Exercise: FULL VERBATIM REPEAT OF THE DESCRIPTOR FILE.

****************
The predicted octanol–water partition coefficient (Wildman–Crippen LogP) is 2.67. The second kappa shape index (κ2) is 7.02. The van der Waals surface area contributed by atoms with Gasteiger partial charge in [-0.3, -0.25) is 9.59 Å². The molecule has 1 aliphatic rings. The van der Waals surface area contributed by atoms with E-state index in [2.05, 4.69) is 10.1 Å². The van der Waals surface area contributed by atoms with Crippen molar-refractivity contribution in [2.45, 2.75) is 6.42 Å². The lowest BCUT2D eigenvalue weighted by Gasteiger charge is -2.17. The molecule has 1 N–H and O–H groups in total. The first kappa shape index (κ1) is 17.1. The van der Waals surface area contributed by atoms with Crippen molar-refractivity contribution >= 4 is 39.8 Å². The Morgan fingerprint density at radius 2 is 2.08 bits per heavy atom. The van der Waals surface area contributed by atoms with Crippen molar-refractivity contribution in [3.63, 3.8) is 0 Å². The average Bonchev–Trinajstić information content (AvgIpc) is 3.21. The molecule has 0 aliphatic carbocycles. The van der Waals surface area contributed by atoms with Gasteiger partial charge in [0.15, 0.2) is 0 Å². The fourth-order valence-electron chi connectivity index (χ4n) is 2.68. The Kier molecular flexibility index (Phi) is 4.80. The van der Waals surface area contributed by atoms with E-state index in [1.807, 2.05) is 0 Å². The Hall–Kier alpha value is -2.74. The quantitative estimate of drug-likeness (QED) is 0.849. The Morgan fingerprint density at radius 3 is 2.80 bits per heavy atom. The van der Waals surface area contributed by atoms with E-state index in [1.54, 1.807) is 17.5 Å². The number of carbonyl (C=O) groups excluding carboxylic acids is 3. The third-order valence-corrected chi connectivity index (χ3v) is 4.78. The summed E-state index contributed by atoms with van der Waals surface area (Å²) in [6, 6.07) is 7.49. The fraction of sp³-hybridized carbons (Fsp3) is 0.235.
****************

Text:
The predicted octanol–water partition coefficient (Wildman–Crippen LogP) is 2.67. The second kappa shape index (κ2) is 7.02. The van der Waals surface area contributed by atoms with Gasteiger partial charge in [-0.3, -0.25) is 9.59 Å². The molecule has 1 aliphatic rings. The van der Waals surface area contributed by atoms with E-state index in [2.05, 4.69) is 10.1 Å². The van der Waals surface area contributed by atoms with Crippen molar-refractivity contribution in [2.45, 2.75) is 6.42 Å². The lowest BCUT2D eigenvalue weighted by Gasteiger charge is -2.17. The molecule has 1 N–H and O–H groups in total. The first kappa shape index (κ1) is 17.1. The van der Waals surface area contributed by atoms with Crippen molar-refractivity contribution >= 4 is 39.8 Å². The Morgan fingerprint density at radius 2 is 2.08 bits per heavy atom. The van der Waals surface area contributed by atoms with Crippen molar-refractivity contribution in [3.63, 3.8) is 0 Å². The average Bonchev–Trinajstić information content (AvgIpc) is 3.21. The molecule has 0 aliphatic carbocycles. The van der Waals surface area contributed by atoms with Gasteiger partial charge in [0.15, 0.2) is 0 Å². The fourth-order valence-electron chi connectivity index (χ4n) is 2.68. The Kier molecular flexibility index (Phi) is 4.80. The van der Waals surface area contributed by atoms with E-state index in [1.807, 2.05) is 0 Å². The Hall–Kier alpha value is -2.74. The quantitative estimate of drug-likeness (QED) is 0.849. The Morgan fingerprint density at radius 3 is 2.80 bits per heavy atom. The van der Waals surface area contributed by atoms with E-state index in [1.54, 1.807) is 17.5 Å². The number of carbonyl (C=O) groups excluding carboxylic acids is 3. The third-order valence-corrected chi connectivity index (χ3v) is 4.78. The summed E-state index contributed by atoms with van der Waals surface area (Å²) in [6, 6.07) is 7.49. The fraction of sp³-hybridized carbons (Fsp3) is 0.235.